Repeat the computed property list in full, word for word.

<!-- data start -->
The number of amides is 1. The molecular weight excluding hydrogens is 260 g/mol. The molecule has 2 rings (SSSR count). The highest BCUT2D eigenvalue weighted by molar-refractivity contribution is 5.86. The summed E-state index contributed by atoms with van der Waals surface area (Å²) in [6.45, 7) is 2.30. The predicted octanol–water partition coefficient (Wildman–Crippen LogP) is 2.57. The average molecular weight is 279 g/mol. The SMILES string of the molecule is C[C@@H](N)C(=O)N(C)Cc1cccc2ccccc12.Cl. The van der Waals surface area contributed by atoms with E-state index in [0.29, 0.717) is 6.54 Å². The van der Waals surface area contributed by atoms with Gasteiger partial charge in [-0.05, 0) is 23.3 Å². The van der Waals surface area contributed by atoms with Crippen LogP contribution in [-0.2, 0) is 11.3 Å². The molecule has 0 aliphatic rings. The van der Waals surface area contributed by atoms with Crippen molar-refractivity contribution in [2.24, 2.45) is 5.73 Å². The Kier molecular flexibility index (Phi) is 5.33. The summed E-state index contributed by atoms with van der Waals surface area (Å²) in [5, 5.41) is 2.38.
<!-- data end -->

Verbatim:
The number of amides is 1. The molecular weight excluding hydrogens is 260 g/mol. The molecule has 2 rings (SSSR count). The highest BCUT2D eigenvalue weighted by molar-refractivity contribution is 5.86. The summed E-state index contributed by atoms with van der Waals surface area (Å²) in [6.45, 7) is 2.30. The predicted octanol–water partition coefficient (Wildman–Crippen LogP) is 2.57. The average molecular weight is 279 g/mol. The SMILES string of the molecule is C[C@@H](N)C(=O)N(C)Cc1cccc2ccccc12.Cl. The van der Waals surface area contributed by atoms with E-state index in [0.29, 0.717) is 6.54 Å². The van der Waals surface area contributed by atoms with Gasteiger partial charge in [-0.05, 0) is 23.3 Å². The van der Waals surface area contributed by atoms with Crippen LogP contribution in [-0.2, 0) is 11.3 Å². The molecule has 0 aliphatic rings. The van der Waals surface area contributed by atoms with Crippen molar-refractivity contribution in [2.24, 2.45) is 5.73 Å². The Kier molecular flexibility index (Phi) is 5.33. The summed E-state index contributed by atoms with van der Waals surface area (Å²) in [5, 5.41) is 2.38.